|Others||655||13.90%||3737.47||Everything else that doesn’t fall under the above categories. In the singstat report, this includes Others” includes spending on miscellaneous goods and services not classified under the other categories such as social support services, insurance expenses, personal care services and expenditure on alcohol and tobacco.||54.65%|
A quick glance at the table, it seems like we are doing pretty well in most categories. The areas where we probably fared higher in terms of the amount spent is probably educational services, which is mainly childcare cost for Ally.
Other than that, it’s definitely the “Others category”, which is about 5-6 times higher than the average, and for us, it constitutes a whopping 55%!!!!!
Based on the singstat report, this category includes pending on miscellaneous goods and services not classified under the other categories such as social support services, insurance expenses, personal care services and expenditure on alcohol and tobacco.
What about us?
I thought I would do a rough breakdown as well.
|Wedding red packet for Dave’s sister||1000|
I guess for us, the biggest component that form the “others” category is parents allowance. I doubt that this was included in the household expenditure survey as it doesn’t really fall under a typical “expenditure” pattern. However for us, we decided to have this recorded since this is money outflow and we wanted to track where our money flows. The second biggest component was the wedding gift to Dave’s sister. Well this is definitely an outlay that we don’t incur monthly but it’s good to see what accounts for this anomaly. The third largest component is definitely insurance premiums. This includes not just premiums that we are paying for the 3 of us, but also an integrated shield plan for my parents (which I am sharing with my sister). And as we all know, these plans are not cheap, especially at their age…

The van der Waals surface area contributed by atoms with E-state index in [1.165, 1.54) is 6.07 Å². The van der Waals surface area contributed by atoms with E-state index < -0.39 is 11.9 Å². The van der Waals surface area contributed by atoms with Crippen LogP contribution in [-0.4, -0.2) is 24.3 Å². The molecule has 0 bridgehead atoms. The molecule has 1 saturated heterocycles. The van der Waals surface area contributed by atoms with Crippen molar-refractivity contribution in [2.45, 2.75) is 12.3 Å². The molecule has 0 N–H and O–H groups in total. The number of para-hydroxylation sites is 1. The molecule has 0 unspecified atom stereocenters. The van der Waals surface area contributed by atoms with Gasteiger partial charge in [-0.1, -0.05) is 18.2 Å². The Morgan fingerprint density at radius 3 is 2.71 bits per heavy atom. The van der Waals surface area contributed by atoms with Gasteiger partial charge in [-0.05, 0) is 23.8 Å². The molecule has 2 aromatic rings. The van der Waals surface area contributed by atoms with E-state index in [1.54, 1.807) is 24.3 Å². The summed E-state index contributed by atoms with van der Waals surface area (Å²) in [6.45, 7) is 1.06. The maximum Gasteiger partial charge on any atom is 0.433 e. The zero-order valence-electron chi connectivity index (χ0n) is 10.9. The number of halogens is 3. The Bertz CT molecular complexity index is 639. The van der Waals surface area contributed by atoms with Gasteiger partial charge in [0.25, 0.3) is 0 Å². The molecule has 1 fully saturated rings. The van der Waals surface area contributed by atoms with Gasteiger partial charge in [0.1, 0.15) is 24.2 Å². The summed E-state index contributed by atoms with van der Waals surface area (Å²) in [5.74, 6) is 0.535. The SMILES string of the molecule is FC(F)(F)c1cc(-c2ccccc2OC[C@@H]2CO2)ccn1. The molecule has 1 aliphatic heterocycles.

Anyway, as mentioned the above exercise was conducted mainly out of personal interest, as I wanted to have an idea where we stand, in terms of both absolute terms and percentage. I do not deny that overall, our expenses are on the high end, especially for a family of 3, with no car. But when we break down the categories and further scrutinise the numbers, our expenses are not really as high as one might think. A friend of mine commented that we are very generous people (based on the amount I give to my parents and the various ang paos outlay). I thank her for her kind words and these are amounts which we are comfortable with giving. I know someone who gives her mother $2,500 a month and I also know of friends who give less than $500. Whatever the amount, it should be something that we are comfortable and we totally respect that and there should be no basis of comparison.
Dave should be doing a more thorough breakdown of this when we collate our annual expenses. To be honest, we are most probably bursting our budget, not that I am proud of that. Initially, when I suggested to Dave a monthly budget of $5,000, it was also partially inspired by this report. We figured that since the average household here can survive on that amount a month, we should try and strive to do so.
We tried, at least I think we did…